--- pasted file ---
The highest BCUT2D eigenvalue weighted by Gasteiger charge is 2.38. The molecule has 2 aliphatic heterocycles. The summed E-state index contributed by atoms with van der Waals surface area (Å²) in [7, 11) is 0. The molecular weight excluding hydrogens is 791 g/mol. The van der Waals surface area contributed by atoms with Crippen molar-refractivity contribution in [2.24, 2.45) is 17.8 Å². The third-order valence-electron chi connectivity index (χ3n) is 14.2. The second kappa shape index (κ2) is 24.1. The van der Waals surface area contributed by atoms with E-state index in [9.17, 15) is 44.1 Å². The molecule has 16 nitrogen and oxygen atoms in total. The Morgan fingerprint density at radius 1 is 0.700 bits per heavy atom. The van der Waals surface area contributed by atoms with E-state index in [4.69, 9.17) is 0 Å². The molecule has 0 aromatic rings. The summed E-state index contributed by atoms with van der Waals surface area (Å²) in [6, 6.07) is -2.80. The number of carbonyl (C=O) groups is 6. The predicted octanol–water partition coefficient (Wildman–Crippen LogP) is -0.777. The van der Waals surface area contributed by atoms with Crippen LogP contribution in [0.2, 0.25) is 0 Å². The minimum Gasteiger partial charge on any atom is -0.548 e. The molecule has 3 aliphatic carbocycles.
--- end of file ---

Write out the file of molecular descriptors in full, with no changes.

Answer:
The highest BCUT2D eigenvalue weighted by Gasteiger charge is 2.38. The molecule has 2 aliphatic heterocycles. The summed E-state index contributed by atoms with van der Waals surface area (Å²) in [7, 11) is 0. The molecular weight excluding hydrogens is 791 g/mol. The van der Waals surface area contributed by atoms with Crippen molar-refractivity contribution in [2.24, 2.45) is 17.8 Å². The third-order valence-electron chi connectivity index (χ3n) is 14.2. The second kappa shape index (κ2) is 24.1. The van der Waals surface area contributed by atoms with E-state index in [9.17, 15) is 44.1 Å². The molecule has 16 nitrogen and oxygen atoms in total. The Morgan fingerprint density at radius 1 is 0.700 bits per heavy atom. The van der Waals surface area contributed by atoms with E-state index in [4.69, 9.17) is 0 Å². The molecule has 0 aromatic rings. The summed E-state index contributed by atoms with van der Waals surface area (Å²) in [6, 6.07) is -2.80. The number of carbonyl (C=O) groups is 6. The predicted octanol–water partition coefficient (Wildman–Crippen LogP) is -0.777. The van der Waals surface area contributed by atoms with Crippen LogP contribution in [0.2, 0.25) is 0 Å². The minimum Gasteiger partial charge on any atom is -0.548 e. The molecule has 3 aliphatic carbocycles.